After 2 weeks of intense negotiations, on Saturday evening, the 21st UN climate conference (COP21) in Paris finally delivered a historic agreement that, for the first time, promises to keep the global warming under 2 degrees Celsius. The treaty, consisting 31 pages and signed by by 196 countries, include the big five steps of climate action:
Award-winning St. Lucian poet and playwright Kendel Hippolyte thinks that Caribbean nationals should view the Earth as their mother.
Environmental groups are praising China following the formal submission of Beijing’s highly-anticipated climate change strategy to the United Nations Tuesday.
When the 193-member General Assembly hosted a high level meeting on climate change Monday, Secretary-General Ban Ki-moon warned that any proposed agreement at an upcoming international conference in Paris in December must uphold the principle of equity.
In a setback to the Barack Obama administration's clean energy plans just five months ahead of a critical climate change summit in Paris this December, the U.S. Supreme Court on Monday blocked an initiative to limit emissions of mercury and other toxic pollutants from coal-fired power plants.
Despite being a relatively small source of greenhouse gas emissions, the Caribbean region has been taking steps to introduce renewable energy sources like wind, solar and geothermal, which also reduce its dependence on expensive oil imports.
With less than six months to go before the next full United Nations Conference of the Parties also known as COP 21 – widely regarded as a make-or-break moment for an agreement on global action on climate change – Caribbean nations are still hammering out the best approach to the talks.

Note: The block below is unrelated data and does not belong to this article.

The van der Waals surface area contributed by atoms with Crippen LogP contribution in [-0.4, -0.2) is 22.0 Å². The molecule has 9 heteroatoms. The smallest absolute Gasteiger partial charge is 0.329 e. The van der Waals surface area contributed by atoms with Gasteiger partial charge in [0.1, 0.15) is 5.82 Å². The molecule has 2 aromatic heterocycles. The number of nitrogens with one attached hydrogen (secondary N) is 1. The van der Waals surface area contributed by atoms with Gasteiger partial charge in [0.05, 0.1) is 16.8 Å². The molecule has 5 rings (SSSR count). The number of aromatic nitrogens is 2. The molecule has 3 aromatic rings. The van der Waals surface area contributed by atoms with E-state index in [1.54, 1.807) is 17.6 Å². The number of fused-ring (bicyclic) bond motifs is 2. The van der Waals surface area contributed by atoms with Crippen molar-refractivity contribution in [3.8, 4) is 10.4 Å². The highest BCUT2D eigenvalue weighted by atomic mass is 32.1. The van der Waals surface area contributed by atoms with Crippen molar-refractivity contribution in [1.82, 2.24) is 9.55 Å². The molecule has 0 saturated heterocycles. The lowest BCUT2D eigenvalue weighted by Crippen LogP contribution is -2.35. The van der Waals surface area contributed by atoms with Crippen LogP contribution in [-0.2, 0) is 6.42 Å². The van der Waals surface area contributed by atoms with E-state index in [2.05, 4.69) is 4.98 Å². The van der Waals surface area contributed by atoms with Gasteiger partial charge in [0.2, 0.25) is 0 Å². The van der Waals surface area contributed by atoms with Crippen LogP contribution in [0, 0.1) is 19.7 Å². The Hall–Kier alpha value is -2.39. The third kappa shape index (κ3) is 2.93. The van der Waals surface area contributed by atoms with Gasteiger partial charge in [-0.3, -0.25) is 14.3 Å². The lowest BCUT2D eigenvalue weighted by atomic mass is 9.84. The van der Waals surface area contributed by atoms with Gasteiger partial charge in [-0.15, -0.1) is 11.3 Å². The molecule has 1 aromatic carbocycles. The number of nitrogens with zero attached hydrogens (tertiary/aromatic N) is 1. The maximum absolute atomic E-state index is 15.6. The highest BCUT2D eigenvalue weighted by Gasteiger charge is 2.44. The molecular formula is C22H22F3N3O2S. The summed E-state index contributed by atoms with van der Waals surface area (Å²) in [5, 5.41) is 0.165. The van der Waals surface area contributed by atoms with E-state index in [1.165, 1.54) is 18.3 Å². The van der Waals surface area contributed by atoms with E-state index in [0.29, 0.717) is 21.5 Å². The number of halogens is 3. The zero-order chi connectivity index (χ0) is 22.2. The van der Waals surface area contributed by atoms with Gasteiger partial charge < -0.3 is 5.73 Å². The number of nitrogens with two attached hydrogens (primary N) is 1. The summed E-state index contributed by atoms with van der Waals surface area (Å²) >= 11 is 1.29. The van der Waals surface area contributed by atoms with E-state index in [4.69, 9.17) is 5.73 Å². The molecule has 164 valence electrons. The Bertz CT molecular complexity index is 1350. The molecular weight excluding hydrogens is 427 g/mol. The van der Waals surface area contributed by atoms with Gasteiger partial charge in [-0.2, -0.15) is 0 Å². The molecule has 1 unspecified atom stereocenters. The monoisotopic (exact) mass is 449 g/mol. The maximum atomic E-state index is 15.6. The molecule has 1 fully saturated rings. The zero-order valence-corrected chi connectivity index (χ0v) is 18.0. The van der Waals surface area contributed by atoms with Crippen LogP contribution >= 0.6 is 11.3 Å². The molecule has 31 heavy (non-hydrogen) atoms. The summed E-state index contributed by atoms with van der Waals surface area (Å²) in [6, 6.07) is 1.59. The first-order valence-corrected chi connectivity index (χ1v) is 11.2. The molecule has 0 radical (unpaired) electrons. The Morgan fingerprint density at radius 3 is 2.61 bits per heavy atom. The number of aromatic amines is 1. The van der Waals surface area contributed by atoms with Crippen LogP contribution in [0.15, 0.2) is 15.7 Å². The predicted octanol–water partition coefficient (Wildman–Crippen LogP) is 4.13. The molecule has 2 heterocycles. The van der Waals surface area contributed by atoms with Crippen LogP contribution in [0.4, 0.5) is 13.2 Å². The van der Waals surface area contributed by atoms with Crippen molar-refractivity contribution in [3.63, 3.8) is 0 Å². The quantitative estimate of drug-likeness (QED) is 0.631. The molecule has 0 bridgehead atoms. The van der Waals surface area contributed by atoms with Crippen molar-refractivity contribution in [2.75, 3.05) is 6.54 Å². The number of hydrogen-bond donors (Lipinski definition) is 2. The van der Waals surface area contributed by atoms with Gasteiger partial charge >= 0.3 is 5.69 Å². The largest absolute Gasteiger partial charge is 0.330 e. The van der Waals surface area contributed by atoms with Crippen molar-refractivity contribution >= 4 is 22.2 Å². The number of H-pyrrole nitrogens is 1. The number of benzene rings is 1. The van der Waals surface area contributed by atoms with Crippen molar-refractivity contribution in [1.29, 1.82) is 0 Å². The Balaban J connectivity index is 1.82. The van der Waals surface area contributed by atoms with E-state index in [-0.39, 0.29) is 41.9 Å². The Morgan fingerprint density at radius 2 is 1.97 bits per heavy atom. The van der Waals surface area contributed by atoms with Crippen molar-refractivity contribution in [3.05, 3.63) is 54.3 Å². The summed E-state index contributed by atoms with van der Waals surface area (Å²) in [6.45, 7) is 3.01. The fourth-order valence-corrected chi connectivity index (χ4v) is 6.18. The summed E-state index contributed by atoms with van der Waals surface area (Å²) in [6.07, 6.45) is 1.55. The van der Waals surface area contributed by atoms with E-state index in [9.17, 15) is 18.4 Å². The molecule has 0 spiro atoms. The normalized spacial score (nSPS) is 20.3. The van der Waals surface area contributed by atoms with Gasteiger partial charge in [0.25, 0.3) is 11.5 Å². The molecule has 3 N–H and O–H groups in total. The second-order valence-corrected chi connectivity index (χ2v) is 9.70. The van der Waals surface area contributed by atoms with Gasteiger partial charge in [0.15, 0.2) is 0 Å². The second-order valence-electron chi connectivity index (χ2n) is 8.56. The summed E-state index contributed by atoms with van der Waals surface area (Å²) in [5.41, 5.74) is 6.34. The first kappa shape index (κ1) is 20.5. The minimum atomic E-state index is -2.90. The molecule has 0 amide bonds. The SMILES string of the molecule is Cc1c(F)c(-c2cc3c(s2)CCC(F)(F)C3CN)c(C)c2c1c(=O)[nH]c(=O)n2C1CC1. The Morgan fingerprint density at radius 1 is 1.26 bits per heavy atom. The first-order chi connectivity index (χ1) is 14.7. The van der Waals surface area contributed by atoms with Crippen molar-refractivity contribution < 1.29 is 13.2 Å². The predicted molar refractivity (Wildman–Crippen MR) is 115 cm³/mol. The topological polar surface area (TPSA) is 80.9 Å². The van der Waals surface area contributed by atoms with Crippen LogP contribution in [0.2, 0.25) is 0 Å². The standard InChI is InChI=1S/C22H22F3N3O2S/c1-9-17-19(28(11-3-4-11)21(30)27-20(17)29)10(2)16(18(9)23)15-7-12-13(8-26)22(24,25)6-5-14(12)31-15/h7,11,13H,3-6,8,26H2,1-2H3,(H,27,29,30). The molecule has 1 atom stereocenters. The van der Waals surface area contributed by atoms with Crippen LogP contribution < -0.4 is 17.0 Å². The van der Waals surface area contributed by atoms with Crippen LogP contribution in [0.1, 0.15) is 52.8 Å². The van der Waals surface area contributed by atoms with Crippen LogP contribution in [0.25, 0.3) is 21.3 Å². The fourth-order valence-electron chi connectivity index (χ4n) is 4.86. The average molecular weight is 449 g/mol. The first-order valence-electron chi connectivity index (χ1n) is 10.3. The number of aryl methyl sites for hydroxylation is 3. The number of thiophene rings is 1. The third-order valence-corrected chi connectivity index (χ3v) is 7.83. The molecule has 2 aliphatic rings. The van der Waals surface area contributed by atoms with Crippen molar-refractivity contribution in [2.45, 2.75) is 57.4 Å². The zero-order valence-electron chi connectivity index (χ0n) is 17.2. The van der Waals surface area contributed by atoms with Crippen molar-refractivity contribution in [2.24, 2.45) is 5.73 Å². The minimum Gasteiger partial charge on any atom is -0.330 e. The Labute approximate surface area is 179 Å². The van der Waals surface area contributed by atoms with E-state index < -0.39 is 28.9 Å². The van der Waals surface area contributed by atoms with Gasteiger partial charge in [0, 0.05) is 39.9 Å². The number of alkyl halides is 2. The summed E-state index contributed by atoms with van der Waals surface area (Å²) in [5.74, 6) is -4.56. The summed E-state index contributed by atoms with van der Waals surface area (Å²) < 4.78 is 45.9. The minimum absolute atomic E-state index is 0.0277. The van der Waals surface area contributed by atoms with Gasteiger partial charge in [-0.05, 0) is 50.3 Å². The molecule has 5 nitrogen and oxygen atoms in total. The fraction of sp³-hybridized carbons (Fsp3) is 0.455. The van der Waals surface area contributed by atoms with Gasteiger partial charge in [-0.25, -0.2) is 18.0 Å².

This week, Peru became the first South American nation to publicly announce its Climate Action Plan, or INDC. In doing so, it may have set the scene for a new wave of highly transparent and ambitious INDC submissions from the continent.
I remember pretending not to be so excited. There was this nervous energy that kicked up my heels as I prowled through the U.N. negotiations that afternoon. You could feel it all around. Circling our meeting point like sharks quietly rounding our prey. If you knew what to look for, you would know exactly what was about to happen.
After a difficult infancy, the Green Climate Fund is finally getting some legs. The big question now is what direction it will toddle off in.
Caribbean leaders on Saturday further advanced their policy position on climate change ahead of the 21st
Conference of Parties, also known as COP 21, scheduled for Paris during November and December of this year.
Food security has become a key issue of the U.N. climate negotiations this week in Geneva as a number of countries and observers raised concerns that recent advances in Lima are in jeopardy.
At 24 years old, Stefan Knights has never been on the side of those who are sceptical about the reality and severity of climate change.
As a child growing up in Far North Queensland, William Clark Enoch would know the crabs were on the bite when certain trees blossomed, but now, at age 51, he is noticing visible changes in his environment such as frequent storms, soil erosion, salinity in fresh water and ocean acidification.
As leaders from around the world gather in Lima, Peru this week to discuss global cooperation in addressing climate change, a woman in Guatemala will struggle to feed her family from a farm plot that produces less each season.